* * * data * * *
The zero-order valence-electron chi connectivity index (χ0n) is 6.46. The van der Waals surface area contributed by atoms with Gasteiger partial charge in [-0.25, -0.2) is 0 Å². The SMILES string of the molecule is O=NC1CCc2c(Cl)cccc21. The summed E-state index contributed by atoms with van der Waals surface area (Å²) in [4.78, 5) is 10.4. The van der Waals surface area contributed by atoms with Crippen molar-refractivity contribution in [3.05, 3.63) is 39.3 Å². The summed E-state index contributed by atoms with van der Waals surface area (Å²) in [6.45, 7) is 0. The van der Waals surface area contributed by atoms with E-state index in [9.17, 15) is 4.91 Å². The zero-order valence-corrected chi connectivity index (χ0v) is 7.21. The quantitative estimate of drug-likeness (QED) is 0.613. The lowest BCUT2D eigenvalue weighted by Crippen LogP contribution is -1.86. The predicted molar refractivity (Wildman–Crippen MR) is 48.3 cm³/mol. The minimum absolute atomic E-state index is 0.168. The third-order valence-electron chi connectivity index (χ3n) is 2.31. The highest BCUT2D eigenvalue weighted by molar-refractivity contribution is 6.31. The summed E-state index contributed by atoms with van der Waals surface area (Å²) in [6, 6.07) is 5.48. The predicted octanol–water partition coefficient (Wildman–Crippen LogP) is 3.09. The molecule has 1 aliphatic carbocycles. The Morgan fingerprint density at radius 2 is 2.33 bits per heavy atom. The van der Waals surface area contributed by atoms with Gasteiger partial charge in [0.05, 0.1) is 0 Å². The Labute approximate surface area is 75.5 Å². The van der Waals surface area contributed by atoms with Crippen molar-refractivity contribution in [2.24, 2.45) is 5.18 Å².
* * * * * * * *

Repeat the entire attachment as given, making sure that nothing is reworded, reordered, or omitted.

The zero-order valence-electron chi connectivity index (χ0n) is 6.46. The van der Waals surface area contributed by atoms with Gasteiger partial charge in [-0.25, -0.2) is 0 Å². The SMILES string of the molecule is O=NC1CCc2c(Cl)cccc21. The summed E-state index contributed by atoms with van der Waals surface area (Å²) in [4.78, 5) is 10.4. The van der Waals surface area contributed by atoms with Crippen molar-refractivity contribution in [3.05, 3.63) is 39.3 Å². The summed E-state index contributed by atoms with van der Waals surface area (Å²) in [6.45, 7) is 0. The van der Waals surface area contributed by atoms with E-state index in [9.17, 15) is 4.91 Å². The zero-order valence-corrected chi connectivity index (χ0v) is 7.21. The quantitative estimate of drug-likeness (QED) is 0.613. The lowest BCUT2D eigenvalue weighted by Crippen LogP contribution is -1.86. The predicted molar refractivity (Wildman–Crippen MR) is 48.3 cm³/mol. The minimum absolute atomic E-state index is 0.168. The third-order valence-electron chi connectivity index (χ3n) is 2.31. The highest BCUT2D eigenvalue weighted by molar-refractivity contribution is 6.31. The summed E-state index contributed by atoms with van der Waals surface area (Å²) in [6, 6.07) is 5.48. The predicted octanol–water partition coefficient (Wildman–Crippen LogP) is 3.09. The molecule has 1 aliphatic carbocycles. The Morgan fingerprint density at radius 2 is 2.33 bits per heavy atom. The van der Waals surface area contributed by atoms with Gasteiger partial charge in [0.05, 0.1) is 0 Å². The Labute approximate surface area is 75.5 Å². The van der Waals surface area contributed by atoms with Crippen molar-refractivity contribution in [2.24, 2.45) is 5.18 Å².